by Austin Bay
These three words provide a succinct guide to America's strategy
for waging a "global counter terror war" -- a struggle that may well be the
most intricate and nuanced conflict the planet has ever witnessed.
Nuanced, however, does not necessarily mean "new," so beware of
TV squawk show chatter about a "new kind of warfare."
Every war is complex, chaotic, physically and emotionally
debilitating and -- no matter how right the cause -- at some point morally
compromised. This war will be no different.
America's biggest strategic challenge will be one as old as war
itself: maintaining the will to persevere and pursue the task of victory
despite understandable fears, gnawing doubts, the occasional coward and
inevitable body bags.
With that as a grounding given, the terror war presents numerous
political and military challenges, and the biggest of these is "targeting."
"Knowing" who and where the enemy's located is, of course,
fundamental to any kind of effective military operation or diplomatic
initiative. My first company commander wasn't a particularly eloquent man,
but he knew the soldier's business. "Reconnaissance, Bay, is worth its
weight in gold" -- he burned that mantra into my brain. Map study, spot
reports from recon teams and analyzing what I saw through my own binoculars
preceded putting the tanks in gear.
When combating terrorists, the same principle applies.
Terrorists, however, are tougher to detect than enemy tanks.
Terror organizations resemble crime syndicates. Think niches, nodes and
networks. Since a visible terrorist is usually a dead terrorist, they must
inhabit hidden "niches." While often operating as individuals and dispersed
cells, to sustain operations they require supporting "nodes" (of resources)
and networks (for facilitating operations and distributing resources).
Afghanistan has a million difficult-to-find "niches," but so
does Chicago -- and Chicago cops do catch crooks. Identifying terrorist
niches creates an immense demand for detailed information, but the United
States and its allies have the resources for this intelligence effort. The
missing element has been the political will to focus those resources. That
will is now present. Intelligence agencies will leverage high-tech assets to
identify terrorist hideouts and safe-houses, but "gumshoe detectives" (human
spies) will play a major role. The political focus will allow intelligence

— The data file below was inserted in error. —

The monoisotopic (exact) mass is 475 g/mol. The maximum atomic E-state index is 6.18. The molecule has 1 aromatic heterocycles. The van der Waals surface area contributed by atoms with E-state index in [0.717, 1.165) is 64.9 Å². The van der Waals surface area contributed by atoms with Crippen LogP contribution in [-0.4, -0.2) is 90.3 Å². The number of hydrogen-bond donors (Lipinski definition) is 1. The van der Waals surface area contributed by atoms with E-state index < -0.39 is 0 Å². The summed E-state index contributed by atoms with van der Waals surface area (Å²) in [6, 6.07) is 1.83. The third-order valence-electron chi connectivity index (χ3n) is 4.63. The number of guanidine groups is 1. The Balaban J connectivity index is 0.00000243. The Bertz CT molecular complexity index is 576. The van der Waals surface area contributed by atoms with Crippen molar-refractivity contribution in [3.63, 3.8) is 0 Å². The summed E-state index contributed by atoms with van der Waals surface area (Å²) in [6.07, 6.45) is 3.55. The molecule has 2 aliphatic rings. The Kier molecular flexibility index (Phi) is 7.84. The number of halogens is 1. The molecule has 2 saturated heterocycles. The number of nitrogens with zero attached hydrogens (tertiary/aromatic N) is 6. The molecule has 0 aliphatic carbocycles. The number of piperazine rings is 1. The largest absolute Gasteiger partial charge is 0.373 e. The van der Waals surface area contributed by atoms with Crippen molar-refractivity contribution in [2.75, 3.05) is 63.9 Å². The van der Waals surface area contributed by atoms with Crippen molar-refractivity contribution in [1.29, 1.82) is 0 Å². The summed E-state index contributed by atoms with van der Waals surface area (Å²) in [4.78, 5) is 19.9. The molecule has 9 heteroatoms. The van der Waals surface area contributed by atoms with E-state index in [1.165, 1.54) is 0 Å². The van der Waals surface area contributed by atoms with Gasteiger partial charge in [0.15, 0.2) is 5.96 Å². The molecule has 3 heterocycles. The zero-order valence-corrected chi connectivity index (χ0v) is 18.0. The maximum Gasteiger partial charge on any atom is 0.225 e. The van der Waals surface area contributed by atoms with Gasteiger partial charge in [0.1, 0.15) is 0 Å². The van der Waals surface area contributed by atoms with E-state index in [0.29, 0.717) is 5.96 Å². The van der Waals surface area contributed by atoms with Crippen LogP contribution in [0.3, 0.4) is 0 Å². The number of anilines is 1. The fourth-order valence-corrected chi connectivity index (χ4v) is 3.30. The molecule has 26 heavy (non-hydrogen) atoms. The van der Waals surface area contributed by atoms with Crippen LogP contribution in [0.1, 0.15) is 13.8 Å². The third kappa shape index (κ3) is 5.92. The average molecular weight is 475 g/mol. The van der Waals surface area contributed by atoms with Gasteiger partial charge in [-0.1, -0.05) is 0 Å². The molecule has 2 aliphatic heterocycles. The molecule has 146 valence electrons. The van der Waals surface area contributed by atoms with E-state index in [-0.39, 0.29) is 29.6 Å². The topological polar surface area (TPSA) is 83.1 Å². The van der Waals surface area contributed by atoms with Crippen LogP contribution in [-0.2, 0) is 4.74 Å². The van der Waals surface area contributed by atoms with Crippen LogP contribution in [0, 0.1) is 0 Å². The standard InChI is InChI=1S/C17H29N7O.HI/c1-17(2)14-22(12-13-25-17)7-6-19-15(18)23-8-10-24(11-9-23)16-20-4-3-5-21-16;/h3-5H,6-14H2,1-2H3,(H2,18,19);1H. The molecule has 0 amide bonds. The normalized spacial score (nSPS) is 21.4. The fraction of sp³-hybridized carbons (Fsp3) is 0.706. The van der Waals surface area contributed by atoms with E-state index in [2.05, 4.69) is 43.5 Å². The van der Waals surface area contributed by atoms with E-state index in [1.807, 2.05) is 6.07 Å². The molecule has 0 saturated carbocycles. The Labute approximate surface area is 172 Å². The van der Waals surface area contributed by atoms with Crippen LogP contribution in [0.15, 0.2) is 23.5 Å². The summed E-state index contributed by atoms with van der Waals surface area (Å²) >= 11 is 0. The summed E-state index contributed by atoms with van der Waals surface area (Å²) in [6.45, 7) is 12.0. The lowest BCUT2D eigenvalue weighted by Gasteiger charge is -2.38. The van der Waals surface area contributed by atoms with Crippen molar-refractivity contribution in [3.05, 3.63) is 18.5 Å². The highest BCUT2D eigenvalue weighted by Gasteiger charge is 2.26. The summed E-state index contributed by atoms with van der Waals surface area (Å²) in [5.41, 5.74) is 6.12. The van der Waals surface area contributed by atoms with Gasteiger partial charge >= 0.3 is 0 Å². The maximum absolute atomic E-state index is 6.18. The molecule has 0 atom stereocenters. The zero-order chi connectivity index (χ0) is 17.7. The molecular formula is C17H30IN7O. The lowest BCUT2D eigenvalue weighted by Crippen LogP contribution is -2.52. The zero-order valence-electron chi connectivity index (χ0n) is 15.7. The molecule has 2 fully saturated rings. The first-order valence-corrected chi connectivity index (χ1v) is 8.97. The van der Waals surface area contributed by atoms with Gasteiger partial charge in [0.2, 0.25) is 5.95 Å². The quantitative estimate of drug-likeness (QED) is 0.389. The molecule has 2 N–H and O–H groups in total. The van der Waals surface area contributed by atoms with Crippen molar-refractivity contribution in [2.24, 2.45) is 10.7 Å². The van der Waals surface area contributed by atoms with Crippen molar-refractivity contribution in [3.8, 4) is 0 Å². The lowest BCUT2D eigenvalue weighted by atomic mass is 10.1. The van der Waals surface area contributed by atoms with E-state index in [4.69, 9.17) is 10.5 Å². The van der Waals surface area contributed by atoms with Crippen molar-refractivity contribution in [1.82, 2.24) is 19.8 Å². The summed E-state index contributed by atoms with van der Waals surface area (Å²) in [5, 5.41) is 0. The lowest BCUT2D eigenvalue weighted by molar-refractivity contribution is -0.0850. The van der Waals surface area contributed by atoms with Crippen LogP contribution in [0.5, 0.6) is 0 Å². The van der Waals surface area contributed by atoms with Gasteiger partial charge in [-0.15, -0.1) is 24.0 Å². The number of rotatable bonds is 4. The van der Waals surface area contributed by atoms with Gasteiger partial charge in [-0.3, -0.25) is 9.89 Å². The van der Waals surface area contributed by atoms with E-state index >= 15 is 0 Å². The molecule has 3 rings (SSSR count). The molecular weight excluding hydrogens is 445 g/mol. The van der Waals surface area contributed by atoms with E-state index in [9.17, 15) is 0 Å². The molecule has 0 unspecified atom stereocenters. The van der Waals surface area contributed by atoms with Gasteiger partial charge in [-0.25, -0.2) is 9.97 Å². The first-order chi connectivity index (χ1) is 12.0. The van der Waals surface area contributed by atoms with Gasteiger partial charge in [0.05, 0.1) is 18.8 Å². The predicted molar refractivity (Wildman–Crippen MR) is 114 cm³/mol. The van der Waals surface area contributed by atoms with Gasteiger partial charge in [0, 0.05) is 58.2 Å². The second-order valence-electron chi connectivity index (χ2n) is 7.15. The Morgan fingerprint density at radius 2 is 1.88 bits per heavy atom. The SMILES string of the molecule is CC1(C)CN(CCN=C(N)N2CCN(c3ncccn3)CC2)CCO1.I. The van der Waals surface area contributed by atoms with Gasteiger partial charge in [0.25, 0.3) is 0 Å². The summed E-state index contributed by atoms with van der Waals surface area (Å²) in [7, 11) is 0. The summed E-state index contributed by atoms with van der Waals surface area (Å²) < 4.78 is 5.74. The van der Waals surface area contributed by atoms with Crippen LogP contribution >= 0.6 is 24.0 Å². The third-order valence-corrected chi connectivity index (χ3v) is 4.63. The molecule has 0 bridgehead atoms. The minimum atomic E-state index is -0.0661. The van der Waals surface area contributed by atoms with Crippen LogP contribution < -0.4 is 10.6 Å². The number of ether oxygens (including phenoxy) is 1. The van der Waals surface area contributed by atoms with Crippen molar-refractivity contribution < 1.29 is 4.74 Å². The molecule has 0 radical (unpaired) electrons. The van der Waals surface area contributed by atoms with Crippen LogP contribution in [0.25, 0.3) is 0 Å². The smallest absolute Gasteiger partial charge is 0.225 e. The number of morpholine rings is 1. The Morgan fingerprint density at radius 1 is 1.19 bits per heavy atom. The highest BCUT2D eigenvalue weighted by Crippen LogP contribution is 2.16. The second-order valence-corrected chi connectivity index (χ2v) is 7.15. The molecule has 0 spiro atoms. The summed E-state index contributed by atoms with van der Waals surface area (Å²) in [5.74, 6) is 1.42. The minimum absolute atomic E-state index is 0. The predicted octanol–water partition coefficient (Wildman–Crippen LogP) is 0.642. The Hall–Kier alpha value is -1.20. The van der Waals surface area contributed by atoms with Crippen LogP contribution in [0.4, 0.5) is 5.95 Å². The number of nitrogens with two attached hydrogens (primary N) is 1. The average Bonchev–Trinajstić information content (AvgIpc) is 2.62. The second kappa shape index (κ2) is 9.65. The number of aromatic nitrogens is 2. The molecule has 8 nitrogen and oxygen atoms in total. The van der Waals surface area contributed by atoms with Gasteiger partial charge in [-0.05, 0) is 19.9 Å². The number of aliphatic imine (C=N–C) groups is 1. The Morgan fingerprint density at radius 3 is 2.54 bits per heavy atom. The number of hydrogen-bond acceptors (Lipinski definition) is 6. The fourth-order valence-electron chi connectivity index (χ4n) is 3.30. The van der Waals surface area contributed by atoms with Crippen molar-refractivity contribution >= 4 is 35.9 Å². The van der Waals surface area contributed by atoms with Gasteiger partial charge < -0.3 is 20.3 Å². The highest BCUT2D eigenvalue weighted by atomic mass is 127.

agencies to cooperate more closely. Restrictions on developing sources will
However, attempting to destroy each niche wastes assets. The
terrorists' supporting "nodes" are fewer in number and easier to spot. These
nodes include states that harbor terrorists, banks that protect terrorist
financial assets, and other organizations that provide training, supplies
and political support.
Enter "besiege." If you visualize a medieval castle, that's
appropriate, since the banks, parliaments and intelligence agencies
supporting terrorists have definite medieval mindsets. The United States has
already launched a "squeeze" on terrorist finances, with legal and political
power "besieging" the banks. At a strategic level, Secretary of State Colin
Powell is orchestrating a political siege of the Taliban and Iraq by forming
an "anti-terror" coalition. "Besieging" the Taliban also takes the form of
providing anti-Taliban Afghanis with aid and intelligence. Economic embargo,
a form of political siege, coerces other rogue states.
Legally, financially and politically crushing these "nodes" not
only deprives the terrorists of material and psychological resources, but
provides more detailed intelligence, often in the form of defectors spilling
This leads to "strike." Strike in the counter-terror war will
take several forms. Certain support nodes won't succumb to aggressive
diplomacy. "Strike" in the case of an Iraq will entail more classic
conventional combat, with ground divisions supported by air and sea.
"Strike" in the case of specific terror networks will take the form of
special-forces operations, police raids and pinpoint air strikes with smart
In fact, many American operations in this war will be
essentially large-scale, long-range raiding expeditions. America doesn't
want to permanently hold any territory, only use territory to facilitate
Siege warfare, however, is slow warfare. The logistical
preparation for even the quickest raid is a laborious process. Operations in
Central Asia make logistics even more time-consuming.
Political preparation for counter-terror war must be delicate
and detailed. Even successful military strikes risk international backlash
unless Powell's diplomatic effort is thorough.
At times, the American public will grow impatient. At the
superficial level of headline news, it will appear as if nothing is
happening. Then hell will break loose in a spasm of violence. Immediate
effects may be uncertain.
As the dreary process begins again, America's collective will to
persevere will be tested. New warfare? Perhaps, but at its core we face the
same old challenge.